Q. Would you make any changes to the way the Department of Homeland Security is run?

I would drastically cut the size of the Department of Homeland Security, using it initially only to facilitate communication between established security agencies. While greater integration between security agencies might be a worthwhile goal, change should be undertaken more gradually, to avoid the gross mismanagement and waste that has accompanied the rapid growth of DHS.

Q. What should be done to reform Social Security, Medicare?

The federal government should get out of the insurance business by gradually phasing out Social Security and Medicare for new participants, while providing as much benefits as possible to those who have personally contributed to Social Security already.

Q. Should SCHIP be expanded? If yes, how would you pay for an expansion? If no, how would you ensure that people who need health and dental care get it?

No. To improve health care for those in need, the government should remove regulations which make it difficult for private charitable organizations to provide health care, and enhance tax deductions for charitable giving. To reduce health care costs, allow individuals to purchase health insurance and medical care for themselves with the same tax benefits given to employers and third parties, with any terms agreeable to themselves and the insurer, and lower drug costs by allowing doctors to rely on drug certification by multiple organizations, rather than only the FDA.

Q. What is your position on the death penalty?

Because the judicial system sometimes makes mistakes, I oppose the death penalty, but I would oppose the federal government dictating judicial rules to the states.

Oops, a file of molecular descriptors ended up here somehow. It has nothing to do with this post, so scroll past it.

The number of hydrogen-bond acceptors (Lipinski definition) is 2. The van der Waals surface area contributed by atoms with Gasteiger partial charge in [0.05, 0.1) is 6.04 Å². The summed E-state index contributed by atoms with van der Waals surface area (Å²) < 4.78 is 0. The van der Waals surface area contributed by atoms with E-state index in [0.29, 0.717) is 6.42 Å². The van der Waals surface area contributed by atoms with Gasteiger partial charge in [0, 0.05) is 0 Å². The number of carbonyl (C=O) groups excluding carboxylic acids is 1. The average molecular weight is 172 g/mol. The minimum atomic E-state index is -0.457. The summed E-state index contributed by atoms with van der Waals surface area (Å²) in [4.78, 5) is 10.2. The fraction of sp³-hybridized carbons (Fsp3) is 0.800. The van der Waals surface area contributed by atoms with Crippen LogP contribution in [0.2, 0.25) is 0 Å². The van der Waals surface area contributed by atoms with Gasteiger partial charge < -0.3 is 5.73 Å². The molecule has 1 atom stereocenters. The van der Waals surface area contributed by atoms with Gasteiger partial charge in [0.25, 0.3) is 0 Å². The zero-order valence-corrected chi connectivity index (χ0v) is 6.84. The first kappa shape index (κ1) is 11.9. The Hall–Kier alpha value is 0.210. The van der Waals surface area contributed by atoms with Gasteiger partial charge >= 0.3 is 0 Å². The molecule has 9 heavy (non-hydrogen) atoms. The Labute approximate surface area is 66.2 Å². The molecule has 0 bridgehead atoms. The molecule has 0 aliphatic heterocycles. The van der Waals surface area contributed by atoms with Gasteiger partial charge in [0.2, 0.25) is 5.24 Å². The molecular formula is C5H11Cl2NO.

Q. What is your position on abortion?

I oppose federal prohibition or funding of abortion.

Q. Do you support the federal No Child Left Behind law?

Attaching incentives to only a few subjects undermines the teaching of all other subjects.

Q. What, if anything, should be done to assist homeowners at risk of losing their homes because of adjustable rate loans?

Homeowners who cannot pay their mortgages or refinance can sell and buy a smaller house or become renters, and when they do, that supports the natural movement of prices, making homes more affordable for everyone. Attempts to bail out any person (or corporation) with public funds is not fair to taxpayers who did not contribute the problem and wisely bought or rented residences they could afford. It also creates the same moral hazard that is created by bailing out businesses.

Q. Who should bear the costs of the changes wrought by BRAC?

One-time, non-recurring costs to the DoD necessitated by BRAC actions are funded out of the Base Closure Account. There is no obligation by the federal government or the state government to upgrade areas surrounding new or expanded bases for additional traffic and jobs, but it is in the interests of both that this happens. The state is justified in spending money to facilitate commerce and therefore increase its tax revenue. The DoD is justified in spending money to facilitate the operation of its bases, if needed, and the DoD is justified in choosing whether to increase the size of its operations in a state based on the state's commitment to support growth.

Negotiation is not a problem.

Q. What state transportation projects are a priority and how should we pay for them?

The Interstate Highway System was created to support rapid deployment of military resources in case of emergency. As national defense cannot be accomplished effectively by the states separately, this was an appropriate use of federal money. Enhancing the transportation system for non-defense purposes is better managed by state governments. As a Congressman, I would focus on lowering or eliminating federal taxes associated with transportation, such as the federal gas tax.